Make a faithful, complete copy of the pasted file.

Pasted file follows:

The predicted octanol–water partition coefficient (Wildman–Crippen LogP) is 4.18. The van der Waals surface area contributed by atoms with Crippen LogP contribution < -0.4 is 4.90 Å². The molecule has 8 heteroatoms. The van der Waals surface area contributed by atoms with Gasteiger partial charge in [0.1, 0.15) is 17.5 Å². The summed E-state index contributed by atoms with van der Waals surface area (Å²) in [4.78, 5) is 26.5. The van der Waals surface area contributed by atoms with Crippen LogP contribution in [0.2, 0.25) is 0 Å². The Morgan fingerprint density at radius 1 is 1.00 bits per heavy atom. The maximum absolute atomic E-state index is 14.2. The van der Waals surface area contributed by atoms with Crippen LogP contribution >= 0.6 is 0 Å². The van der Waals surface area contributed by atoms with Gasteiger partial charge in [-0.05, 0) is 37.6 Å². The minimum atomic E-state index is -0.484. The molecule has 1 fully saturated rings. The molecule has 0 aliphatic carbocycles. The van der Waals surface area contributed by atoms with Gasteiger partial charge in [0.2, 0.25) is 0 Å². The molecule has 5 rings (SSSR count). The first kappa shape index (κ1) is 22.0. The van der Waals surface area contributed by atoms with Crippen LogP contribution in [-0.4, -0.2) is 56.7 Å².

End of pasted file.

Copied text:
The predicted octanol–water partition coefficient (Wildman–Crippen LogP) is 4.18. The van der Waals surface area contributed by atoms with Crippen LogP contribution < -0.4 is 4.90 Å². The molecule has 8 heteroatoms. The van der Waals surface area contributed by atoms with Gasteiger partial charge in [0.1, 0.15) is 17.5 Å². The summed E-state index contributed by atoms with van der Waals surface area (Å²) in [4.78, 5) is 26.5. The van der Waals surface area contributed by atoms with Crippen LogP contribution in [0.2, 0.25) is 0 Å². The Morgan fingerprint density at radius 1 is 1.00 bits per heavy atom. The maximum absolute atomic E-state index is 14.2. The van der Waals surface area contributed by atoms with Crippen LogP contribution >= 0.6 is 0 Å². The van der Waals surface area contributed by atoms with Gasteiger partial charge in [-0.05, 0) is 37.6 Å². The minimum atomic E-state index is -0.484. The molecule has 1 fully saturated rings. The molecule has 0 aliphatic carbocycles. The van der Waals surface area contributed by atoms with Gasteiger partial charge in [0.2, 0.25) is 0 Å². The molecule has 5 rings (SSSR count). The first kappa shape index (κ1) is 22.0. The van der Waals surface area contributed by atoms with Crippen LogP contribution in [-0.4, -0.2) is 56.7 Å².